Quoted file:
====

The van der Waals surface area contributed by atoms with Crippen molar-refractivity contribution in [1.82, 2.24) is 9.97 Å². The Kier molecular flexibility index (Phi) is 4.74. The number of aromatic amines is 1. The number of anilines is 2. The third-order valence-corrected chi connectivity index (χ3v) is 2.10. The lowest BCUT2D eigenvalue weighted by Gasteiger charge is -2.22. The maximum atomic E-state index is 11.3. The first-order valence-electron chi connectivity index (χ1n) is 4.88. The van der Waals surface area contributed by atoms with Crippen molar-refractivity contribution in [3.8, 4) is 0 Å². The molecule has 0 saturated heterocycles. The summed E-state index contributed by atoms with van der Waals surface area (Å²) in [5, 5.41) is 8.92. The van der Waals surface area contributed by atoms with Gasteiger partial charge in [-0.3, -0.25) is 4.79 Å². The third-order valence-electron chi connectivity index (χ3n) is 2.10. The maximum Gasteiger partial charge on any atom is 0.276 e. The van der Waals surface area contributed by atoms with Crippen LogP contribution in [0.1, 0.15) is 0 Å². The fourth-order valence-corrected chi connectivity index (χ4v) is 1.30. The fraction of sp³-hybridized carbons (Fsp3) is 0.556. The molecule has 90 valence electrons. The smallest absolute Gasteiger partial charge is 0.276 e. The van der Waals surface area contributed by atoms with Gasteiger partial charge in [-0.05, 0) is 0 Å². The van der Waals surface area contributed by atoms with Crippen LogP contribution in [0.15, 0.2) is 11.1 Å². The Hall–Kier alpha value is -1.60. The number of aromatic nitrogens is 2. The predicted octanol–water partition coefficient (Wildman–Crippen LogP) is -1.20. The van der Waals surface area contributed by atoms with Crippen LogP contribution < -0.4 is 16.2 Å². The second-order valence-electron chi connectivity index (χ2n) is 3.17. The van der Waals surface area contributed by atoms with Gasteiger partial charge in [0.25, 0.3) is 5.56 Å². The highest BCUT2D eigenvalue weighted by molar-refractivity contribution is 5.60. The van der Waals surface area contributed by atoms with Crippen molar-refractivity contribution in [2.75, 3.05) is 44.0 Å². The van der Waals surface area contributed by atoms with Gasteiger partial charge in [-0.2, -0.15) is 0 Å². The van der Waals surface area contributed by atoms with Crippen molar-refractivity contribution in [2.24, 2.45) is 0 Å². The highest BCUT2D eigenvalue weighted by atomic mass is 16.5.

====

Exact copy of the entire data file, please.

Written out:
The van der Waals surface area contributed by atoms with Crippen molar-refractivity contribution in [1.82, 2.24) is 9.97 Å². The Kier molecular flexibility index (Phi) is 4.74. The number of aromatic amines is 1. The number of anilines is 2. The third-order valence-corrected chi connectivity index (χ3v) is 2.10. The lowest BCUT2D eigenvalue weighted by Gasteiger charge is -2.22. The maximum atomic E-state index is 11.3. The first-order valence-electron chi connectivity index (χ1n) is 4.88. The van der Waals surface area contributed by atoms with Crippen molar-refractivity contribution in [3.8, 4) is 0 Å². The molecule has 0 saturated heterocycles. The summed E-state index contributed by atoms with van der Waals surface area (Å²) in [5, 5.41) is 8.92. The van der Waals surface area contributed by atoms with Gasteiger partial charge in [-0.3, -0.25) is 4.79 Å². The third-order valence-electron chi connectivity index (χ3n) is 2.10. The maximum Gasteiger partial charge on any atom is 0.276 e. The van der Waals surface area contributed by atoms with Crippen LogP contribution in [0.1, 0.15) is 0 Å². The fourth-order valence-corrected chi connectivity index (χ4v) is 1.30. The fraction of sp³-hybridized carbons (Fsp3) is 0.556. The molecule has 90 valence electrons. The smallest absolute Gasteiger partial charge is 0.276 e. The van der Waals surface area contributed by atoms with Gasteiger partial charge in [-0.05, 0) is 0 Å². The van der Waals surface area contributed by atoms with Crippen LogP contribution in [0.15, 0.2) is 11.1 Å². The Hall–Kier alpha value is -1.60. The number of aromatic nitrogens is 2. The predicted octanol–water partition coefficient (Wildman–Crippen LogP) is -1.20. The van der Waals surface area contributed by atoms with Crippen LogP contribution < -0.4 is 16.2 Å². The second-order valence-electron chi connectivity index (χ2n) is 3.17. The van der Waals surface area contributed by atoms with Gasteiger partial charge in [0.25, 0.3) is 5.56 Å². The highest BCUT2D eigenvalue weighted by molar-refractivity contribution is 5.60. The van der Waals surface area contributed by atoms with Crippen molar-refractivity contribution in [2.75, 3.05) is 44.0 Å². The van der Waals surface area contributed by atoms with Gasteiger partial charge in [-0.2, -0.15) is 0 Å². The van der Waals surface area contributed by atoms with Crippen molar-refractivity contribution in [2.24, 2.45) is 0 Å². The highest BCUT2D eigenvalue weighted by atomic mass is 16.5.